A year in, James Corden has carved out late-night niche

It's almost the anniversary of Corden's debut as host of the CBS program 'Late Late Show' and on a recent episode, he brought back an idea he had used early on in the show's run, filming an episode at someone's home.

Jordan Strauss/Invision/AP
James Corden hosts CBS's 'Late Late Show.'

As the one-year anniversary of his debut as host of CBS’s “Late Late Show” approaches, James Corden brought back an idea for an episode that he had used early on in his run, visiting various houses in an attempt to track down someone who would allow him to film an episode there. 

Mr. Corden debuted as host of the “Late Late Show” on March 23 last year and filmed an episode at someone’s house soon after. This time, Corden filmed an episode at the house where a woman named Natalie lives with others.

While filming the episode, Corden and his crew played hide and seek and the episode's guests – actor Colin Farrell, comedian Wanda Sykes, animal handler Jack Hanna, and singer Demi Lovato – all showed up at the house, with Lovato performing there. 

In the late-night ratings battle, Corden goes up against “Late Night with Seth Meyers,” Jimmy Fallon's “Tonight Show,” and Stephen Colbert of the “Late Show.” As of the end of last year, Corden drew fewer total viewers and viewers 18-49 than Fallon, Colbert, Meyers, or ABC's Jimmy Kimmel, though he drew more of both than cable competition like Conan O'Brien on TBS and Comedy Central's "The Daily Show."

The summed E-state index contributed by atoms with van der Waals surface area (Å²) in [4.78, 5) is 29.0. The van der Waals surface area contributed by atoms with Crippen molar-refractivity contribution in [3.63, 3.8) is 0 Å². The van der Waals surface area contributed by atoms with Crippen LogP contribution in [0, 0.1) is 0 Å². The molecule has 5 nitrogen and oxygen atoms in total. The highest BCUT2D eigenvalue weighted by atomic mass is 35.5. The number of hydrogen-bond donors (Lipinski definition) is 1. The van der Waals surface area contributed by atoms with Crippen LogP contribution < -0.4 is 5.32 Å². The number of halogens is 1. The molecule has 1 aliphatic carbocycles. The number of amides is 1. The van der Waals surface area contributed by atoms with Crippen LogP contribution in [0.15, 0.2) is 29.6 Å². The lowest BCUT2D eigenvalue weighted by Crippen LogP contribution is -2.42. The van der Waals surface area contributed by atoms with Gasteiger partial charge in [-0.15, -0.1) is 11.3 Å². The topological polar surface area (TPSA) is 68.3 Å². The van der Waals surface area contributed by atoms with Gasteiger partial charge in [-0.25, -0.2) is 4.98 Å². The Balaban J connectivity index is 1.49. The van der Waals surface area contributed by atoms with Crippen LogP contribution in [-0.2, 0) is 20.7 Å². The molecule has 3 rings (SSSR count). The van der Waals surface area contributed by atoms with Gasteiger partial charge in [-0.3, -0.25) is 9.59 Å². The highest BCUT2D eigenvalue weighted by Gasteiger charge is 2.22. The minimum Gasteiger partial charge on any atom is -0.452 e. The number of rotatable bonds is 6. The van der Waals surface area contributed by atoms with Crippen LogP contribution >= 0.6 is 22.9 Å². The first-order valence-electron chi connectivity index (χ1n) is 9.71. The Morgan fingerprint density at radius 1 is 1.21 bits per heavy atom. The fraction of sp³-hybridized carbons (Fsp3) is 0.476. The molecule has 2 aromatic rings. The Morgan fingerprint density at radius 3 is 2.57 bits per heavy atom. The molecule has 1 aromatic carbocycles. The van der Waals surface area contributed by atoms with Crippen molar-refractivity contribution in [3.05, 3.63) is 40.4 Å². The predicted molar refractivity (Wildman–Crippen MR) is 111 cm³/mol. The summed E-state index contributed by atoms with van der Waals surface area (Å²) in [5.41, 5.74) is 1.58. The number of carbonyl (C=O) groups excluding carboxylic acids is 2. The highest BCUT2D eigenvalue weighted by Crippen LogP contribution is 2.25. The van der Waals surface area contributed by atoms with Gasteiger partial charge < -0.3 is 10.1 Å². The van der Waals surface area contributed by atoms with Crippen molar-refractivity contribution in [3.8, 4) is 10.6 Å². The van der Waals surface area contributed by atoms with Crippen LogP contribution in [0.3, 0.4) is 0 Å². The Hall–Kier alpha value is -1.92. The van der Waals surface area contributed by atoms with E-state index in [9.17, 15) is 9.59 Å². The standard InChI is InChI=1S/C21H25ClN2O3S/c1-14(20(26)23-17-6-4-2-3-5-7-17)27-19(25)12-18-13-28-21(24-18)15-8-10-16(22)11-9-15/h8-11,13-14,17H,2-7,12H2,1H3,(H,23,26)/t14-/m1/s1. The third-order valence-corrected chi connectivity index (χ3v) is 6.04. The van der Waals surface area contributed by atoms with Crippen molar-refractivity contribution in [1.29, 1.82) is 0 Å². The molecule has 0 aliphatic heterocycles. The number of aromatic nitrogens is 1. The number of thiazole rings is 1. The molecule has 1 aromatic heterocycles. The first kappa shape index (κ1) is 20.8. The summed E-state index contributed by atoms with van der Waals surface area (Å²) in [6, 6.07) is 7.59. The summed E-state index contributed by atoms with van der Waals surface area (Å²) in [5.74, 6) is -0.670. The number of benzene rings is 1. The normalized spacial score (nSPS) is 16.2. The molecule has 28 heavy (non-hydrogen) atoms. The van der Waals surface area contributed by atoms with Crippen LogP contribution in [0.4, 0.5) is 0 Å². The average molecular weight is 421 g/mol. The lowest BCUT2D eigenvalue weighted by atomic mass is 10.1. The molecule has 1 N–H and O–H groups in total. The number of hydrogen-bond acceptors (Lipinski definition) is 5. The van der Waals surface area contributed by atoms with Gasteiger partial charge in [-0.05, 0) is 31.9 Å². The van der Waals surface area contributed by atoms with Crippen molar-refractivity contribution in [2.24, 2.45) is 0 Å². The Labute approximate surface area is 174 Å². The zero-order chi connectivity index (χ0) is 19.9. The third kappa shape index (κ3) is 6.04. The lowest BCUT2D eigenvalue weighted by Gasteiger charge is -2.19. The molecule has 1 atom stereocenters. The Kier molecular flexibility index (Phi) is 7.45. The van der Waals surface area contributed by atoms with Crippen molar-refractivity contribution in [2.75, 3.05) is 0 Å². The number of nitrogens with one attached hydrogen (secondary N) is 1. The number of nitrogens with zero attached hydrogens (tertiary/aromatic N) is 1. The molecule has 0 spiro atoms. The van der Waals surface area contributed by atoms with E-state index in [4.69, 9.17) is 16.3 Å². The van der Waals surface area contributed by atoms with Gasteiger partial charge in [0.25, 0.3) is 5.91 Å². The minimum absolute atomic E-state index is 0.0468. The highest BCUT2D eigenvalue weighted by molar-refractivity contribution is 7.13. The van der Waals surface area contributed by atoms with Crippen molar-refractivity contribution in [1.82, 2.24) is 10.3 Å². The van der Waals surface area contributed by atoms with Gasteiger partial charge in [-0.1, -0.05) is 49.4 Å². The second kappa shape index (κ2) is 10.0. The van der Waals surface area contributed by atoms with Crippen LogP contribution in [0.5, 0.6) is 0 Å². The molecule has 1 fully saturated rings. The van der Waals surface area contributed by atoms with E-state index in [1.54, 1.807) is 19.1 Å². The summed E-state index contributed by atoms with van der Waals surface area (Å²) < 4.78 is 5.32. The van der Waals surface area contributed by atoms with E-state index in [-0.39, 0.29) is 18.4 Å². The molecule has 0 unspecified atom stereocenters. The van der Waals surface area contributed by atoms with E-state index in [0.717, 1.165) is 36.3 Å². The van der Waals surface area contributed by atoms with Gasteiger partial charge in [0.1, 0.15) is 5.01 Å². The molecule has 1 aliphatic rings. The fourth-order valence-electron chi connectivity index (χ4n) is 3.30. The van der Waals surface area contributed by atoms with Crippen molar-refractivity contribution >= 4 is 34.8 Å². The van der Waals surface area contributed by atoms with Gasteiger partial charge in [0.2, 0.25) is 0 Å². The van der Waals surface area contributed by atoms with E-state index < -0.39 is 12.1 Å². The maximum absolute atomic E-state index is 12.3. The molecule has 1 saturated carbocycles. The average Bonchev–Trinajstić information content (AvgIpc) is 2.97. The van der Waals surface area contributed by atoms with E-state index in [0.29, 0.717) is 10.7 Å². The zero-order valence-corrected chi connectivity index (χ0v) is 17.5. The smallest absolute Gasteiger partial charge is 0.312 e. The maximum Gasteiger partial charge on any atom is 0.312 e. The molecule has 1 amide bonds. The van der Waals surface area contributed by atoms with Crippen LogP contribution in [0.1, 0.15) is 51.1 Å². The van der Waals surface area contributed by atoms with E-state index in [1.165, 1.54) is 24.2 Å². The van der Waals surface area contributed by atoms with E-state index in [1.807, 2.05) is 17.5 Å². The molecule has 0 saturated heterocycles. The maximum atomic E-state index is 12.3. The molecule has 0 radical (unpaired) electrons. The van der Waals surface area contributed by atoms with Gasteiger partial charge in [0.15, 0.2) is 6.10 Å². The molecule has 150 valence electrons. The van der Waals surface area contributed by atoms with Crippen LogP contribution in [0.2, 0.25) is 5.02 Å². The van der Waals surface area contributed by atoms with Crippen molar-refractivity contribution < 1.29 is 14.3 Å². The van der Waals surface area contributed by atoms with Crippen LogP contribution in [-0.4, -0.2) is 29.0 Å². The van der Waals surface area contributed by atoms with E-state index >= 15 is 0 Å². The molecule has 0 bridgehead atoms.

Measuring Corden's ratings against Meyer's is a better comparison than measuring the host against the hosts that are on TV earlier in the night – Fallon and Colbert both have good time slots and were well known to viewers at the time of their debuts (Fallon had hosted "Late Night" and Colbert rose to fame on "The Colbert Report").

In addition, as of this past November, Corden was drawing more young viewers than previous “Late Late” host Craig Ferguson.

How has Corden made his presence known on the late-night landscape? With viral videos. Similar to the success Fallon has found with these segments, particularly “lip sync battle” clips with celebrities, Corden’s signature franchise is now the “carpool karaoke” segments. His most popular of these, the clip he filmed with singer Adele, has drawn more than 86 million views.

This past August, there was an episode of “Late Late Show” that starred only celebrities who got their start online. Stars included Rebecca Black of the song “Friday” and YouTube star Tyler Oakley. 

“Corden may understand the value of online stardom better than just about any other host in late night,” Hollywood Reporter writer Natalie Jarvey wrote at the time of that episode. “… Corden’s natural instinct for sharable content as been key to his early success on CBS, prompting network chief Nina Tassler to praise the show for exceeding expectations.”

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